These recommendations are intended as guidance only. Therefore, Image Master assumes no responsibility or liability for any treatment of damaged photos you may undertake.
It may be possible to save water damaged or stuck together photos but you must act swiftly.
Before you do anything, see if you can locate undamaged negatives. If so, you will be able to have new prints made from these.
Damaged photos for which you do not have negatives need to receive attention first. Once photos have stuck together or become moldy, it may not be possible to save them.
Handle wet or stuck photos carefully because surfaces may be fragile. Try not to touch the image surface with your hands.
It is a good idea to take new photographs of all photos as soon as you can see a clear image just in case their condition worsens. Take new photos before and or after soaking.
Remove photos stuck to matts, glass, or frames, if possible, to do without causing too much damage. If the photo is really stuck, follow the soaking instructions below. Take a new photograph before you attempt to remove the stuck photo or soak it. Also, if the stuck photo is in good condition, it may be possible to scan it in the frame as is, and then send a digital copy to a restorer such as Image Master for restoration.
If you have a number of photos stuck together they can be soaked in slightly warm water. If the water becomes dirty change it often. It could take about an hour to loosen them.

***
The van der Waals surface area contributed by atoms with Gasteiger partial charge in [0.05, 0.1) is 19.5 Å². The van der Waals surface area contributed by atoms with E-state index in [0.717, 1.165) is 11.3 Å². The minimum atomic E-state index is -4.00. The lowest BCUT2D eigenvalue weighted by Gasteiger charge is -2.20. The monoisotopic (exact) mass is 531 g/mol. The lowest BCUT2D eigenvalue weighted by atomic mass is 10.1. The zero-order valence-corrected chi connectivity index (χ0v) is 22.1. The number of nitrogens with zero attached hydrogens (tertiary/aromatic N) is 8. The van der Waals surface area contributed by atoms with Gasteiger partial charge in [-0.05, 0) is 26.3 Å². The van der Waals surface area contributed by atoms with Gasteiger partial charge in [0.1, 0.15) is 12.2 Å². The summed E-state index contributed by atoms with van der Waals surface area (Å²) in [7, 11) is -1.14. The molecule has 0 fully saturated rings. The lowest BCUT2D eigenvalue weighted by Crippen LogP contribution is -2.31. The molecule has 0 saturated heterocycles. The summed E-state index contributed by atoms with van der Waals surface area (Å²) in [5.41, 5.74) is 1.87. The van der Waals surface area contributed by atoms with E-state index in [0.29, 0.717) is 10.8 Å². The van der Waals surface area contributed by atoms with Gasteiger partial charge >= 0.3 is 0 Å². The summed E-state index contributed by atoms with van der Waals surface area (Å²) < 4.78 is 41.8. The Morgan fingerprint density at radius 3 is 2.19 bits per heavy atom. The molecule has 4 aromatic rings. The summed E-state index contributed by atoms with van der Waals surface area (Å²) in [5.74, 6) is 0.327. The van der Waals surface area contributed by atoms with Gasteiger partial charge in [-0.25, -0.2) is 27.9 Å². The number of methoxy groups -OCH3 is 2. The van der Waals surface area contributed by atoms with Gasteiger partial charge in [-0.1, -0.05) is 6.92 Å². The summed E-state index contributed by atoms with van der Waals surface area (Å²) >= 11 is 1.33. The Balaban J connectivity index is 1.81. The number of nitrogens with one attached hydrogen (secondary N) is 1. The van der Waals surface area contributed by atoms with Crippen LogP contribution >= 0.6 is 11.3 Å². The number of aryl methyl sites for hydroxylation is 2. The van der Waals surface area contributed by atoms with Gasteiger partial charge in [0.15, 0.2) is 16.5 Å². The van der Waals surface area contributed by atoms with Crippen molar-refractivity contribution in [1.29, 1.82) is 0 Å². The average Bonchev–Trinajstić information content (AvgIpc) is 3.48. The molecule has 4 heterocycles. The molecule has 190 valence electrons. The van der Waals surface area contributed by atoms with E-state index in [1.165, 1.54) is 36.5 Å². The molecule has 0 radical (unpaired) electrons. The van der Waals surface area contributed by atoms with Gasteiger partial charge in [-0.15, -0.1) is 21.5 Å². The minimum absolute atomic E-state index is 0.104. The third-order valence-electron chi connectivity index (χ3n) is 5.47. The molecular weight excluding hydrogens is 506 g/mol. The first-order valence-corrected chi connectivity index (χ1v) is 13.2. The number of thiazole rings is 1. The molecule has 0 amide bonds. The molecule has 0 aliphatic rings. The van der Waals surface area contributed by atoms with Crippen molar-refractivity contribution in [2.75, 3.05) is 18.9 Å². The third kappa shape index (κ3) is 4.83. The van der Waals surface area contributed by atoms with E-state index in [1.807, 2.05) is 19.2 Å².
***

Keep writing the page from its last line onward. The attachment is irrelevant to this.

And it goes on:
Wet photos may be rinsed in clean water if need be, and sealed in a plastic garbage bag with a tie, or a Ziploc type plastic bag.
It is a good idea to place wax paper between each photo.
If a freezer is available, freeze the photos immediately. Later, the photos may be defrosted, separated, and air-dried.
If no freezer or refrigerator is available, rinse wet photos in clean water and dry them, face up, in a single layer on a clean surface such as a table, towel, or clean plastic laid out on the ground.
You will reduce the growth of mold and mildew by reducing humidity. Increase air flow with fans, open windows, air conditioners, and dehumidifiers.
Don't dry the photos in direct sunlight.
You may want to add weights to the tips of each photo corner to help reduce curling.
Locate a Conservator who will be able to assist you. Contact the American Institute for Conservation of Historic and Artistic Works (AIC) for a list of conservators in your area; (202) 452-9545 ext 1.
For more information regarding saving water damaged photos or stuck photos, contact AIC, or HP:
1730 K Street, NW Suite 566
Washington, DC 20006